So far most consumer solution management efforts have been focused in the center store. Applying the discipline to perishables sections such as meat or dairy would involve moving refrigerated cases, which, with the associated changes in wiring, is likely to be cost-prohibitive.
However, a simple rearrangement of categories within these departments may be all that's needed to make an impact. Supervalu's recommendation for dairy is to rearrange the existing categories to get the consumer to shop the entire department more thoroughly.
"For example, spreading the very large sales categories -- like milk and yogurt -- throughout the department gives the consumer a chance to look at more products," says Terpkosh. "It's kind of going back to some of the fundamentals, but instead of the fundamentals on the category level, it's the fundamentals of the department and total center store level, and how to get that consumer more re-engaged in the shopping experience."
Impediments to change
Such fundamental changes in the way a retailer interacts with its shoppers won't happen easily, or cheaply.
"One challenge is the cost of the research," says Unilever's Post. "You have to understand how the categories interact to meet customers' needs, understand the trip as opposed to the category. There's some good stuff being done, but it can get expensive."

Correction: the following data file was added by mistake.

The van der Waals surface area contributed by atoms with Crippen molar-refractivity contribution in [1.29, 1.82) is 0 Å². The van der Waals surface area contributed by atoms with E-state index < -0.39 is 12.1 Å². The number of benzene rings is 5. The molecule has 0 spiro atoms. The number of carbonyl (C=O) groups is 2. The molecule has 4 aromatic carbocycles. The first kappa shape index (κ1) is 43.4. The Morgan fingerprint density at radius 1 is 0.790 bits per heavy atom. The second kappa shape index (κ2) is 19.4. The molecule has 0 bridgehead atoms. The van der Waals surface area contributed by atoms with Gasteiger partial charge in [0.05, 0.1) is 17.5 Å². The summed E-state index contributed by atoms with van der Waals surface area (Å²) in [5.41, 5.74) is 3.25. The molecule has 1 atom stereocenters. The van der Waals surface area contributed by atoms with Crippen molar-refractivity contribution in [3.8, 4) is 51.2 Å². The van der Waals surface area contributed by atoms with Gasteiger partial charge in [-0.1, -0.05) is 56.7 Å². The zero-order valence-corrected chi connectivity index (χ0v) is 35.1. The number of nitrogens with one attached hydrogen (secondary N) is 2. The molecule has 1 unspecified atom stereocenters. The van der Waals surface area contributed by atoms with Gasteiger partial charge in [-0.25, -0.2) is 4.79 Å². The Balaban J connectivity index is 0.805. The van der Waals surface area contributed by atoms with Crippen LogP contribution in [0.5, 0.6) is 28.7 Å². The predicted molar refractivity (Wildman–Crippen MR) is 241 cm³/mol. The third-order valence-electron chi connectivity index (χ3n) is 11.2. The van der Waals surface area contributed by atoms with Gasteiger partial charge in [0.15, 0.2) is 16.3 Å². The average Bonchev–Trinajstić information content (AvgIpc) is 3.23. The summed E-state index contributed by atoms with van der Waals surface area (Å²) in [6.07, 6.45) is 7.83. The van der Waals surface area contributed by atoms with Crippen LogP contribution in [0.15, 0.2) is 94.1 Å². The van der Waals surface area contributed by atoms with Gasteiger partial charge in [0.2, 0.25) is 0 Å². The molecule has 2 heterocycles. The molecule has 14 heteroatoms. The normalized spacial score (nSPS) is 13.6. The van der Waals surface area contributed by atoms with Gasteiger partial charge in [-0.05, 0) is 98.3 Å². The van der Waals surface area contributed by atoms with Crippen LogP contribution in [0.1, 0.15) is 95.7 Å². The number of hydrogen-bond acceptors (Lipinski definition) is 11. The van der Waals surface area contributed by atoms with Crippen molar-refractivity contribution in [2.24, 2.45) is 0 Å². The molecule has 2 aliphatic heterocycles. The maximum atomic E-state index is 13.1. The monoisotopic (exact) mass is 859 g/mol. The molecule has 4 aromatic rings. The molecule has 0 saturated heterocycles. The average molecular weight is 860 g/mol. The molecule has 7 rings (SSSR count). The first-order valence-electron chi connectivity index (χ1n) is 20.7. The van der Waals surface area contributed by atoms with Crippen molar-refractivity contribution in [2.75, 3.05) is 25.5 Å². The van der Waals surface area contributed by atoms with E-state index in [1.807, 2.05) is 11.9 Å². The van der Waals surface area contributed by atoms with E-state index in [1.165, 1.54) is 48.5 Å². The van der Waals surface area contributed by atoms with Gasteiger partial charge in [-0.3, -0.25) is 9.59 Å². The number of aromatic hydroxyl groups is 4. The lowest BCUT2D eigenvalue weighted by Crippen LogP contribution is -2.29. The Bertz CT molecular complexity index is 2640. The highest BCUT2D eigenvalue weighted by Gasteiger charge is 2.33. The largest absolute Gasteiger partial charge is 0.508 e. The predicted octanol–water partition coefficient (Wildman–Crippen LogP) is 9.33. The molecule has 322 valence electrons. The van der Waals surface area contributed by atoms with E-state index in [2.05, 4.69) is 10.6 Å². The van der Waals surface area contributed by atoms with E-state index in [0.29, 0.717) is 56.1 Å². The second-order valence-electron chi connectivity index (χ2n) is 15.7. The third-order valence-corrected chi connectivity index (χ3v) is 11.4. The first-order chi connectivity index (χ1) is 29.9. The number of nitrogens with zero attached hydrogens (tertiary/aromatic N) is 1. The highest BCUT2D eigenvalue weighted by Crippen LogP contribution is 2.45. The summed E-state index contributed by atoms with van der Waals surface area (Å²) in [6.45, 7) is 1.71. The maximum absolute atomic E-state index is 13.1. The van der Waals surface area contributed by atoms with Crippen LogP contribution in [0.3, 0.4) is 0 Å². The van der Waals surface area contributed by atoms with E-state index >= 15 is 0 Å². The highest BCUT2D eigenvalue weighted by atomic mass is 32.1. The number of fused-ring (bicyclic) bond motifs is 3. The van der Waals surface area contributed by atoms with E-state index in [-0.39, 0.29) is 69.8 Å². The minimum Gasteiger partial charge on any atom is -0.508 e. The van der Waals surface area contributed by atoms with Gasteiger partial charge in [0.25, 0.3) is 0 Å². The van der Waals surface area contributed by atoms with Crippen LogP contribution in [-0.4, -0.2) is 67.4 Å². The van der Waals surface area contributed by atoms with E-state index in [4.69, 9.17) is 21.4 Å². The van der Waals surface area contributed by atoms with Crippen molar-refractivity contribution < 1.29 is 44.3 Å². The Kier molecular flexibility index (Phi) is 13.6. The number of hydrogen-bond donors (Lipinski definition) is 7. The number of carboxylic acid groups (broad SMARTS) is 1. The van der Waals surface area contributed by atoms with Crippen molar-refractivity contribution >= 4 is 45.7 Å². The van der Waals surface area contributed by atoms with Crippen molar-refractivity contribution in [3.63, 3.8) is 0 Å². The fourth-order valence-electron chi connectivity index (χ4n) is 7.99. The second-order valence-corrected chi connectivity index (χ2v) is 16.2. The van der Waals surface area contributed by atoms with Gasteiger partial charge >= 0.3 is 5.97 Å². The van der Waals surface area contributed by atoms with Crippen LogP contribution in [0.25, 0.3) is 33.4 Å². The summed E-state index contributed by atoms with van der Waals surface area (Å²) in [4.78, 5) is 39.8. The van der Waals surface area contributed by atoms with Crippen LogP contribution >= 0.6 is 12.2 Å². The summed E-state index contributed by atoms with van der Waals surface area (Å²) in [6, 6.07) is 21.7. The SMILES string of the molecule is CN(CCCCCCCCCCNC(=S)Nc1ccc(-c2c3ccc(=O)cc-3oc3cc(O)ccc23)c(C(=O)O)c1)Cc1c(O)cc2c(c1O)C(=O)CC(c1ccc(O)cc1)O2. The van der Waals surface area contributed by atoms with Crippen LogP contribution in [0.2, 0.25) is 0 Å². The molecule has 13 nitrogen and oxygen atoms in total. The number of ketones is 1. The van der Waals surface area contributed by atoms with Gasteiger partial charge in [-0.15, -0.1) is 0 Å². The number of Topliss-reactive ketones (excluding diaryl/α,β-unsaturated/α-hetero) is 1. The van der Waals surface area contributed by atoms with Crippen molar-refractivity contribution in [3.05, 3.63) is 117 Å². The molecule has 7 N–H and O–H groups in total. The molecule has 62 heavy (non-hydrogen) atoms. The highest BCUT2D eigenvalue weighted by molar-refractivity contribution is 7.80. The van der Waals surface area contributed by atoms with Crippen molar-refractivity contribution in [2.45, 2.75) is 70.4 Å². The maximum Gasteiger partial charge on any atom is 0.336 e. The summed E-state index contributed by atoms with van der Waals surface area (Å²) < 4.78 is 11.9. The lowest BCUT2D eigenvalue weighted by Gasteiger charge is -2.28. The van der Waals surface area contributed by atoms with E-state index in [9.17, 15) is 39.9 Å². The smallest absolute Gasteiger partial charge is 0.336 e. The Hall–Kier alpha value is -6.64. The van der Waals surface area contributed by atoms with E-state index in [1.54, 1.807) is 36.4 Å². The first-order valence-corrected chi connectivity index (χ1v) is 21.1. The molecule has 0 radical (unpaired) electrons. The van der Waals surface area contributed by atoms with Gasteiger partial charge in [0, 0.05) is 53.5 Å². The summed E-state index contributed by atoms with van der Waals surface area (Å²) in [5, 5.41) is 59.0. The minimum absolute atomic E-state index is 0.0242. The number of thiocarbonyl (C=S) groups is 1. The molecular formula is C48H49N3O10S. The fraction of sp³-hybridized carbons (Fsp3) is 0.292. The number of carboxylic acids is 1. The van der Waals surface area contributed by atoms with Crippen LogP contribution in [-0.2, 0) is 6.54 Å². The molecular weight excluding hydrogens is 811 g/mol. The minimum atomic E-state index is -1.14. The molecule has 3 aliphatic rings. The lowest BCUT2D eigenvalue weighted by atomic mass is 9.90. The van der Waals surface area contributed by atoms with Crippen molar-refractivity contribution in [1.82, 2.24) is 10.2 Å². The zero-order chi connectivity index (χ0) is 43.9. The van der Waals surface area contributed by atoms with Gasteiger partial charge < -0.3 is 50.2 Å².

In some cases a dearth of information may pose a formidable roadblock. "There's a lack of information on certain aisles," says Terpkosh. "There are aisles within the grocery department today, such as the baking aisle, in which it's hard to do anything different."
Plus the trend toward dissolving departmental borders inside the store will require category managers to cooperate with each other, particularly if their categories are being downsized. "If you're going to look at categories in terms of trip management or aisle management, you will need cross-category cooperation," says Post. "There will probably be some operational changes to make it happen."
The biggest challenge for Supervalu in its new venture, says Terpkosh, is the size of the undertaking itself. It can't happen overnight.
"This is a long-term thing," he points out. "We have over 1,200 stores on the category management program today. For us it's probably a two-to-three-year project, just because we don't reset every store every year. Our independents only get resets an average of every three years. So it's kind of 'let's get started now' and gradually, over the course of time, try to move everybody in this direction and kind of try to rearrange things. Then at some point over the next year or two, when we have enough stores on the program, we will move the category managers into more of an aisle management perspective."
Fortunately, Terpkosh says he's encountered a lot of willingness on behalf of Supervalu's retail customers to try new things and move beyond just the category level. The stores that have tested some of his concepts have seen impressive results.
"Is it tougher to do?" asks Terpkosh rhetorically. "Yes. Does it take more time than a typical category management type of process? Yes.
"But I kind of look at it as the next level. Once you have matured through the category management process and you've gotten from category management everything you can get, the next thing you have to look at is, 'how do I go beyond that category?'"